24. On full employment and quality of work the Agenda proposes to promote entrepreneurship, to develop life-long learning, with a particular emphasis on new technology, to remove barriers to the development of the services sector, and to give more priority to equal opportunities and the adaptability of the workforce. Under the general heading of "anticipating and managing change and adapting to the new working environment", the Agenda calls for "strong action" by the social partners, in areas such as the development of information and consultation procedures and the "creation of tools to prevent and mediate conflicts". In particular, the Commission proposes to launch a consultation with the social partners under Article 138 TEC on "modernising and improving employment relations". This consultation may, according to the procedure summarised above (paragraph 9), ultimately lead to an agreement enforced by means of a Council decision. Other new legislative proposals are contained in this section of the Agenda, on issues such as health and safety, while old existing proposals on the European Company Statute and on information and consultation of employees are revived.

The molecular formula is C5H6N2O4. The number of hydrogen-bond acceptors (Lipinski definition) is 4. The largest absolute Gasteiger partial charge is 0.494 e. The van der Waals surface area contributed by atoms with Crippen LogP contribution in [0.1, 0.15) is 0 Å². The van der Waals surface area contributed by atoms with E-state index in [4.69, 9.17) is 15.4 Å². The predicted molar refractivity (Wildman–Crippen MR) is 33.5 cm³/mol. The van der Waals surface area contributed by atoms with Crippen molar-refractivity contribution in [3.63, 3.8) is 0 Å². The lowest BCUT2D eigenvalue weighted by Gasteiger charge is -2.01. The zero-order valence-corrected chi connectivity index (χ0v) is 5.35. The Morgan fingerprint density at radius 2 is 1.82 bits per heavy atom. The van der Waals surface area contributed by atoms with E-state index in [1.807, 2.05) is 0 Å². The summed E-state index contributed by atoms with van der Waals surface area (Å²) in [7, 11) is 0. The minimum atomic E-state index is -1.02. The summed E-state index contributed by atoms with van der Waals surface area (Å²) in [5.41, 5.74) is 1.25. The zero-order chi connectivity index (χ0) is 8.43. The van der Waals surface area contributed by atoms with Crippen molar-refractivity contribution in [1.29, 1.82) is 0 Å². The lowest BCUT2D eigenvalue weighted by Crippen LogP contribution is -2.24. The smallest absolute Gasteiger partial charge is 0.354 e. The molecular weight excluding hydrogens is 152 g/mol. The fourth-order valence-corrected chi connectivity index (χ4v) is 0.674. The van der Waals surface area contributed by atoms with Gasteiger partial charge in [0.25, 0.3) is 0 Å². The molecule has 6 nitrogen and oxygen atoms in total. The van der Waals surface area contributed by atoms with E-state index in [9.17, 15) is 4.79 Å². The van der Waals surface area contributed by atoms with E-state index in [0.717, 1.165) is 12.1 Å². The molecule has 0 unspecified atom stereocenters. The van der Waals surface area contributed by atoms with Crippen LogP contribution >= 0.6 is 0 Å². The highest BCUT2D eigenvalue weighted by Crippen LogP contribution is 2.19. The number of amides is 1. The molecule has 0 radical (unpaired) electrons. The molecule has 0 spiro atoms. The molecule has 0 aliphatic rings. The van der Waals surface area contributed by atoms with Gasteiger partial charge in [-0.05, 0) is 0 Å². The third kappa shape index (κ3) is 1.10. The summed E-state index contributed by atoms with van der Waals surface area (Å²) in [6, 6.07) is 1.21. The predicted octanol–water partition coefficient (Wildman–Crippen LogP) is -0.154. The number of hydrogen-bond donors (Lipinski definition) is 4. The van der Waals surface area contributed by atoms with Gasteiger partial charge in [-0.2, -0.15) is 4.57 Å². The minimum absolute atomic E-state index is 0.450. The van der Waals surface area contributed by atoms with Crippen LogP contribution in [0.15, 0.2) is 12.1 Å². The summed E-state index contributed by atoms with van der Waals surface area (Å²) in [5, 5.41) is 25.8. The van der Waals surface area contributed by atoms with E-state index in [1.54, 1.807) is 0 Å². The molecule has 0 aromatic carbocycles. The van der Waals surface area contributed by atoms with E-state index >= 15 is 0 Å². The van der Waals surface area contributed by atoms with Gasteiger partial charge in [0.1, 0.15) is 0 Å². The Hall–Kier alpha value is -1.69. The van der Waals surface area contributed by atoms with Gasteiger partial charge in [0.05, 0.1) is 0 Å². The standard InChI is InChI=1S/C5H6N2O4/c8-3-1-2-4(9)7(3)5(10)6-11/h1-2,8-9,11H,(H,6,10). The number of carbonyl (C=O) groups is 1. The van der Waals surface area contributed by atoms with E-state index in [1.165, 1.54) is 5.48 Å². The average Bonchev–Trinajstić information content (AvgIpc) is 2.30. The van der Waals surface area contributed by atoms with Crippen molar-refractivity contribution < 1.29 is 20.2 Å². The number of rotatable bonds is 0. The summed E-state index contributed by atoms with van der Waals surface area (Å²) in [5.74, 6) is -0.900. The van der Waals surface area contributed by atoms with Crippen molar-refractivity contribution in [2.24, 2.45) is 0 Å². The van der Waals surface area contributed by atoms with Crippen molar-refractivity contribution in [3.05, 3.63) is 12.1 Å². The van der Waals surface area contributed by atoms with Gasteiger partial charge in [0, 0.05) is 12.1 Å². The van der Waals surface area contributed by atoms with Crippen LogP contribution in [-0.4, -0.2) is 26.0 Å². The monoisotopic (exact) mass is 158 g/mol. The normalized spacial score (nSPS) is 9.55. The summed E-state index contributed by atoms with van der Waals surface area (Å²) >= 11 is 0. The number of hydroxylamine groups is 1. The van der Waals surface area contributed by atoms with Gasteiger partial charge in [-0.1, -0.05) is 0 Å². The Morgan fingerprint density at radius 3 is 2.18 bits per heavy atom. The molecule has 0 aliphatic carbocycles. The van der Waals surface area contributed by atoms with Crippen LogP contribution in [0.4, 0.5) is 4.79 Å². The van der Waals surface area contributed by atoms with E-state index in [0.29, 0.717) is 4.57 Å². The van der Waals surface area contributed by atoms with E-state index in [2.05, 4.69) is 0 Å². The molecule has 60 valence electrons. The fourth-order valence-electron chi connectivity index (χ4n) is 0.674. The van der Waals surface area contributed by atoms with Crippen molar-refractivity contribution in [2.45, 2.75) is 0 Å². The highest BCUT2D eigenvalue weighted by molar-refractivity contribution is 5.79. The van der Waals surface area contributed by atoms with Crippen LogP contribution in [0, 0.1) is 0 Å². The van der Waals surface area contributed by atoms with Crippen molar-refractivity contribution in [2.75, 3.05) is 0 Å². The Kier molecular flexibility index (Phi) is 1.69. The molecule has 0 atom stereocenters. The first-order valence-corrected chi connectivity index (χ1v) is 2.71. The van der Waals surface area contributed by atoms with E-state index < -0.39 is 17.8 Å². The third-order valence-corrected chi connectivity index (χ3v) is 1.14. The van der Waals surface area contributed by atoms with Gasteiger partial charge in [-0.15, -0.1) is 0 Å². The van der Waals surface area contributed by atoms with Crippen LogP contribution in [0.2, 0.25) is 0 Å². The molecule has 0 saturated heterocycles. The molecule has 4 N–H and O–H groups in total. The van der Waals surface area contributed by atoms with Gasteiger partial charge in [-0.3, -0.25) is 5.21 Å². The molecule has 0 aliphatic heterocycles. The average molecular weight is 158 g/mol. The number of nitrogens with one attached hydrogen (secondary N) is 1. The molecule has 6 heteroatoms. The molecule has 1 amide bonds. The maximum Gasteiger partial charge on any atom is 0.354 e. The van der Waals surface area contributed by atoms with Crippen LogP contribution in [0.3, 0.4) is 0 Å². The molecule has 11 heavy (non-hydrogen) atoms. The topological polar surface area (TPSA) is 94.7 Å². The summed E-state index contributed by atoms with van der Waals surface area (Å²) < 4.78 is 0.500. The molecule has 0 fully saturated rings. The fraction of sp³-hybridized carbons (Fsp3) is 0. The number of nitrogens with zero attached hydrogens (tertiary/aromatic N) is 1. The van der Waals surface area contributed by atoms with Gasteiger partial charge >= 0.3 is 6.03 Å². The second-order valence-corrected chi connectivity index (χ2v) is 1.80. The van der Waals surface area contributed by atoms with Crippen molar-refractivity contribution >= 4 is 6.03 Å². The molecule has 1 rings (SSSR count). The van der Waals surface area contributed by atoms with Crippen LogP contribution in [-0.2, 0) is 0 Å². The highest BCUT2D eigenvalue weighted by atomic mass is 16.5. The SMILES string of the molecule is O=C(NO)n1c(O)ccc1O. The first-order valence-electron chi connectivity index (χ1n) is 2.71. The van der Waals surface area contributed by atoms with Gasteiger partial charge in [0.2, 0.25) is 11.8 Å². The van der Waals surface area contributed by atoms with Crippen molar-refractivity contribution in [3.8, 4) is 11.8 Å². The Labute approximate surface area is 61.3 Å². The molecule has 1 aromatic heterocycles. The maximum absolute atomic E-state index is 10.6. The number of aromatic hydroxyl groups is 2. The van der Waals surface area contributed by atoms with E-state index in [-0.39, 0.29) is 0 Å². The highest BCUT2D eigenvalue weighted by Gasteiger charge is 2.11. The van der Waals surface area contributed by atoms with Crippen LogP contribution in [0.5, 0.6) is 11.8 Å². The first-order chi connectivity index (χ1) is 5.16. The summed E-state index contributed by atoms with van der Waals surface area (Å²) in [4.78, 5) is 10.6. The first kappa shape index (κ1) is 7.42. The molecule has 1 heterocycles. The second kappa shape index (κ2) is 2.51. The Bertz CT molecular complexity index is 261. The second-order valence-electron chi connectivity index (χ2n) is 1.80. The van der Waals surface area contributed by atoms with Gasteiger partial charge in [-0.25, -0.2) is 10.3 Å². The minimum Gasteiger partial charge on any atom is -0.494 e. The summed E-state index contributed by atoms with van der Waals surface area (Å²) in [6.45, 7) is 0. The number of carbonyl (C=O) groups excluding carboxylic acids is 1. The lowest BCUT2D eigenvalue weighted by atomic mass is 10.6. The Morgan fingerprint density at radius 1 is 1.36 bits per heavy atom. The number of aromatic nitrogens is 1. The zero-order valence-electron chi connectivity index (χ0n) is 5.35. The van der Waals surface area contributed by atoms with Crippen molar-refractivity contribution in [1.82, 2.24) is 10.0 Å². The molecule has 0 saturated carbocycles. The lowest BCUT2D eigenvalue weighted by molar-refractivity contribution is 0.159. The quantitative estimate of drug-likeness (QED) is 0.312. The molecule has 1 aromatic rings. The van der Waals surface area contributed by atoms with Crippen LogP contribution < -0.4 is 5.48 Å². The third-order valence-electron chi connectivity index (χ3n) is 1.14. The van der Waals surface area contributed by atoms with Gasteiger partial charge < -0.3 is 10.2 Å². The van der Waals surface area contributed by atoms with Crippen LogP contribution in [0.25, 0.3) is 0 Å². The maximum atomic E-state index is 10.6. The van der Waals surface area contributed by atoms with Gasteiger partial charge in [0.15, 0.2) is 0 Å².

25. In the section devoted to "quality of social policy", on the other hand, the emphasis is on policy co-ordination and regular reporting rather than on legislation. This of course reflects the limited Community competence in the area, and the sensitivities of Member States. Under "promoting social inclusion", for example, there is a reference to the adoption of an action programme, along with a call to "agree objectives and targets, develop indicators, strengthen statistics and develop studies in all relevant areas to support the open method of co-ordination". There are no legislative proposals to improve social policy, except in the areas of gender equality and the "development and respect of fundamental social rights". Article 13 TEC provides a specific legal base for action to combat discrimination, and the Agenda calls for the adoption of the Directive on equal treatment in employment[22]. In addition, the Commission proposes a consultation with the social partners under Article 138 TEC on data protection, to be launched in 2001.